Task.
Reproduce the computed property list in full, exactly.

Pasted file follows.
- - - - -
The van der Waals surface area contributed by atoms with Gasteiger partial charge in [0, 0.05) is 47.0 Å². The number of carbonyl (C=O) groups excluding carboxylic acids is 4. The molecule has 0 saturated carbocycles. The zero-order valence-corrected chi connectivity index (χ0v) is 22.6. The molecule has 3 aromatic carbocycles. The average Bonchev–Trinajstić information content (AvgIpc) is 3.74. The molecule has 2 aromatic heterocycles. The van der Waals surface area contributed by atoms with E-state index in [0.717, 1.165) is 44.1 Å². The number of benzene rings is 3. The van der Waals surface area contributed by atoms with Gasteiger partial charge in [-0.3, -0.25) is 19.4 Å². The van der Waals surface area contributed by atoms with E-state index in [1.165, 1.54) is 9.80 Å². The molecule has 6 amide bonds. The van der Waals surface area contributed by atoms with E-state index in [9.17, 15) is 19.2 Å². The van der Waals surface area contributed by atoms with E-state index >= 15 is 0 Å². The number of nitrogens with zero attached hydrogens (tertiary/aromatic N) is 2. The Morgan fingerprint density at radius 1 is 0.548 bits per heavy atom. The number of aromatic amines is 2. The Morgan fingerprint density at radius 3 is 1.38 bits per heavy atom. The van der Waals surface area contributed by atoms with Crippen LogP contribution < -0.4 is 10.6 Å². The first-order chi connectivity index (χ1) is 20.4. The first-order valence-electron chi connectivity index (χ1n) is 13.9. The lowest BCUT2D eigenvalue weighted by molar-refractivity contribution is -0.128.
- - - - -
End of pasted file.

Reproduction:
The van der Waals surface area contributed by atoms with Gasteiger partial charge in [0, 0.05) is 47.0 Å². The number of carbonyl (C=O) groups excluding carboxylic acids is 4. The molecule has 0 saturated carbocycles. The zero-order valence-corrected chi connectivity index (χ0v) is 22.6. The molecule has 3 aromatic carbocycles. The average Bonchev–Trinajstić information content (AvgIpc) is 3.74. The molecule has 2 aromatic heterocycles. The van der Waals surface area contributed by atoms with E-state index in [0.717, 1.165) is 44.1 Å². The number of benzene rings is 3. The van der Waals surface area contributed by atoms with Gasteiger partial charge in [-0.3, -0.25) is 19.4 Å². The van der Waals surface area contributed by atoms with E-state index in [1.165, 1.54) is 9.80 Å². The molecule has 6 amide bonds. The van der Waals surface area contributed by atoms with E-state index in [9.17, 15) is 19.2 Å². The van der Waals surface area contributed by atoms with E-state index >= 15 is 0 Å². The number of nitrogens with zero attached hydrogens (tertiary/aromatic N) is 2. The Morgan fingerprint density at radius 1 is 0.548 bits per heavy atom. The number of aromatic amines is 2. The Morgan fingerprint density at radius 3 is 1.38 bits per heavy atom. The van der Waals surface area contributed by atoms with Crippen LogP contribution < -0.4 is 10.6 Å². The first-order chi connectivity index (χ1) is 20.4. The first-order valence-electron chi connectivity index (χ1n) is 13.9. The lowest BCUT2D eigenvalue weighted by molar-refractivity contribution is -0.128.